For more information or to arrange an interview with Professor Emre BergerAnd the Please contact [Mon/Tues]Or send an email to or Caroline Clancy [Wed to Fri]email Mobile: +44 (0) 7776 170238 at the University of Bristol.

Pictures / Videos

Image is available for download over here.

Photo Caption: An image of kidney cone cells taken from a patient that were repaired using a new baculovirus-directed approach devised by Berger’s team. Podocin (stained in green) is restored to the cell surface as in healthy podocytes.

Credit: Dr. Francesco Olesino, University of Bristol.

About Professor Emery Berger FMedSci

Emery Berger is also a Director The Max Planck Bristol Center for Minimal Biology, director of the Center for Synthetic Biology at Bristol BrisSynBio, co-director of Bristol Biodesign Instituteand Wellcome Trust Investigator and ERC Investigator.

About Professor Moeen Selim

Moin Saleem is the director of Bristol Raynal, a pediatric nephrologist at Bristol Royal Children’s Hospital. He is also the co-founder and CSO of Purespring Therapeutics, a kidney gene therapy company.

About Professor Gavin Welch

Gavin Welch is Professor of Renal Cell Biology at Bristol Renal and Co-Founder and Scientific Director of Purespring Therapeutics.

About the Max Planck Center Bristol

The Max Planck Center Bristol (MPBC) is a joint research center of Max Planck Society The University of Bristol. MPBC focuses on the field of synthetic and minimal biology. Located in Bristol with contract at the Max Planck Institutes in Martinsried, Mainz and Heidelberg, scientists at MPBC aim to build artificial cells, cytoskeletons and nanoscale molecular machines to explore the building blocks of life and their applications.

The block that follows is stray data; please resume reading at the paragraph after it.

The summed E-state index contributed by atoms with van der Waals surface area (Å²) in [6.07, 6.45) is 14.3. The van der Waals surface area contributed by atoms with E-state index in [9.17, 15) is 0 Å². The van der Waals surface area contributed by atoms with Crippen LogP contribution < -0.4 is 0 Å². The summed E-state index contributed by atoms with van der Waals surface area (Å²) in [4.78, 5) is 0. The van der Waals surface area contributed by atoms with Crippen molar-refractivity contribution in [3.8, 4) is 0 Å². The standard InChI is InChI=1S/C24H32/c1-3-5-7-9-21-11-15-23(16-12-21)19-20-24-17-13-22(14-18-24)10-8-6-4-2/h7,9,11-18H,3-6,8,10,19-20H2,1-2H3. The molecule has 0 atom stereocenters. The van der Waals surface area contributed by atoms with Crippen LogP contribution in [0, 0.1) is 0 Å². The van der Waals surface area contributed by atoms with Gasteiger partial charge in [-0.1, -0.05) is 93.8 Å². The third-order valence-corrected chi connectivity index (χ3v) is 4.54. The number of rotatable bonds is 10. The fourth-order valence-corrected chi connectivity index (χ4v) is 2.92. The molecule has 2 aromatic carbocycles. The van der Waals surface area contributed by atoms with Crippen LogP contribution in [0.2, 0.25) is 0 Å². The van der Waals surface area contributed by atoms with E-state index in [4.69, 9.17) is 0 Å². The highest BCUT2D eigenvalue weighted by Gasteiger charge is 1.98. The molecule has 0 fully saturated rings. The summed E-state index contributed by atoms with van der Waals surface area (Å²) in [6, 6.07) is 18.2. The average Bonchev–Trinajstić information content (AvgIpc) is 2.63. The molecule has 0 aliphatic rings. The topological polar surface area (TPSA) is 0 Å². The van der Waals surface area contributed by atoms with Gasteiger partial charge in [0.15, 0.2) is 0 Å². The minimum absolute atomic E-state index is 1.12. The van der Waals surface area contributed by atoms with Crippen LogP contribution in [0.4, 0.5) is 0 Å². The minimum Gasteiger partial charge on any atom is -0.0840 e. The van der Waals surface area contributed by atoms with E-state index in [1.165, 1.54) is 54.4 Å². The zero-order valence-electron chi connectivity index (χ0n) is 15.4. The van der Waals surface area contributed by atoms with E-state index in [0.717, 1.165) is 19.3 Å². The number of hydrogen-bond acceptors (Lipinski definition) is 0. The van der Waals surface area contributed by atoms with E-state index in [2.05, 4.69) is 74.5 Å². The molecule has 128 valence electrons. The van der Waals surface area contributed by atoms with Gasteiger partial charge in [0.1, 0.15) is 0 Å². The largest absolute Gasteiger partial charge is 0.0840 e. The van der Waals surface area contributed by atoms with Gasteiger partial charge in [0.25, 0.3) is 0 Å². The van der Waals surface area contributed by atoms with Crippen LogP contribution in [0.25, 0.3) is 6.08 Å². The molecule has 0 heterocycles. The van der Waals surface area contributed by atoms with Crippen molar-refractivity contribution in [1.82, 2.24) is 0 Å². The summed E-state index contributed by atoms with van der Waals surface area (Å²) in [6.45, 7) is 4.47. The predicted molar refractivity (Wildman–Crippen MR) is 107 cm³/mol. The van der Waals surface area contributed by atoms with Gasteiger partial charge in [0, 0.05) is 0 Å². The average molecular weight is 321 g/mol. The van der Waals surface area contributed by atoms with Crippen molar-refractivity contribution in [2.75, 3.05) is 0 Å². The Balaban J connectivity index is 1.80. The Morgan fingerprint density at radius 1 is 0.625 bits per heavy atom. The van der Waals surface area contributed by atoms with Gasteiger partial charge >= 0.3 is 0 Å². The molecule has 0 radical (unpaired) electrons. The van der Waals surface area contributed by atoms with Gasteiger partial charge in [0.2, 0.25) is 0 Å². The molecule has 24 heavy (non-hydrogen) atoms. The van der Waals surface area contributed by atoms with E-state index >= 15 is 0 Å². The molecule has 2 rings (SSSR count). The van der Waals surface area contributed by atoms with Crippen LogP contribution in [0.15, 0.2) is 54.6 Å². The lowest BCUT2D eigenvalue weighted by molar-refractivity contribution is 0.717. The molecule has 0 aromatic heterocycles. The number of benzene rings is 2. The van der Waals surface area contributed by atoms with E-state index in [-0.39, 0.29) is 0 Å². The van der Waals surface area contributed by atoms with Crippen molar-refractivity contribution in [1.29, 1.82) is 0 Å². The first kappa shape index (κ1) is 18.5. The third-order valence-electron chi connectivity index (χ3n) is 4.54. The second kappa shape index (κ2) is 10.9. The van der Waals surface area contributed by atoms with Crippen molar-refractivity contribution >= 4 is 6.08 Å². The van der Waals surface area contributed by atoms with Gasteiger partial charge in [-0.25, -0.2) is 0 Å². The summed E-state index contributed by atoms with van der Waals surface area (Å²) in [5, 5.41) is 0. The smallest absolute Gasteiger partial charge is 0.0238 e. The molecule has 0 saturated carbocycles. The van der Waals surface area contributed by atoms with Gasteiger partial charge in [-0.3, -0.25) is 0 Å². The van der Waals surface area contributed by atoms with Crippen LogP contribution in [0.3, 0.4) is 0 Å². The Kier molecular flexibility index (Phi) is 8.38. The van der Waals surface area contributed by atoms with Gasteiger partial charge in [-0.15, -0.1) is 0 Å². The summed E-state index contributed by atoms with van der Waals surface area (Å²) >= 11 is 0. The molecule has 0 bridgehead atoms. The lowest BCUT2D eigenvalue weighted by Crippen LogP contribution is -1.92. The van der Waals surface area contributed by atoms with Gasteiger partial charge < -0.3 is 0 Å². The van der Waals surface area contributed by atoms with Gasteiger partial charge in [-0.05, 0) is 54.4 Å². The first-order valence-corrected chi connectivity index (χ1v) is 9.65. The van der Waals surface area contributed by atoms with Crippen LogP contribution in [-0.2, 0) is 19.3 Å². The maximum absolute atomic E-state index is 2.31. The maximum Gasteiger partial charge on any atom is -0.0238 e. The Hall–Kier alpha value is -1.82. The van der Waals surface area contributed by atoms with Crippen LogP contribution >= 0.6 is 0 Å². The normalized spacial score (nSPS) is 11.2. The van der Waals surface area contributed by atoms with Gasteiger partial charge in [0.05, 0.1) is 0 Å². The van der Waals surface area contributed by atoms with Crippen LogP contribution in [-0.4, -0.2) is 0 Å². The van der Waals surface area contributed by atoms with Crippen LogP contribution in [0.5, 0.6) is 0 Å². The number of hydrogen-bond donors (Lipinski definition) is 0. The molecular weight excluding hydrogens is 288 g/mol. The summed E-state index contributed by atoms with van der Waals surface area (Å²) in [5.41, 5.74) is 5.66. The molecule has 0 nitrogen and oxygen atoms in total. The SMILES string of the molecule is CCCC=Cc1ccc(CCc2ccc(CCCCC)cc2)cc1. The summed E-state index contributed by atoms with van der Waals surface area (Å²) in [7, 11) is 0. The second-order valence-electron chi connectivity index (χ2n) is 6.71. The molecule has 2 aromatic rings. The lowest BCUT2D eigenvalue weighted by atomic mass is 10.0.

About Steroid Resistant Nephrotic Syndrome (SRNS) SRNS is a devastating kidney disease that affects children and young adults. It is caused by mutations in genes important in the function of a specialized filtering cell in the kidney, called the podocyte. There is currently no cure for these disorders, and they lead to rapid onset of kidney failure, requiring dialysis and transplantation.

About Purespring Therapeutics

Purespring treatments It is an affiliate of the University of Bristol, and aims to deliver gene therapy to podocytes in order to treat previously incurable forms of kidney disease. It is funded by a £45 million investment from biotech company Syncona Venture Capital.

Published by the University of Bristol.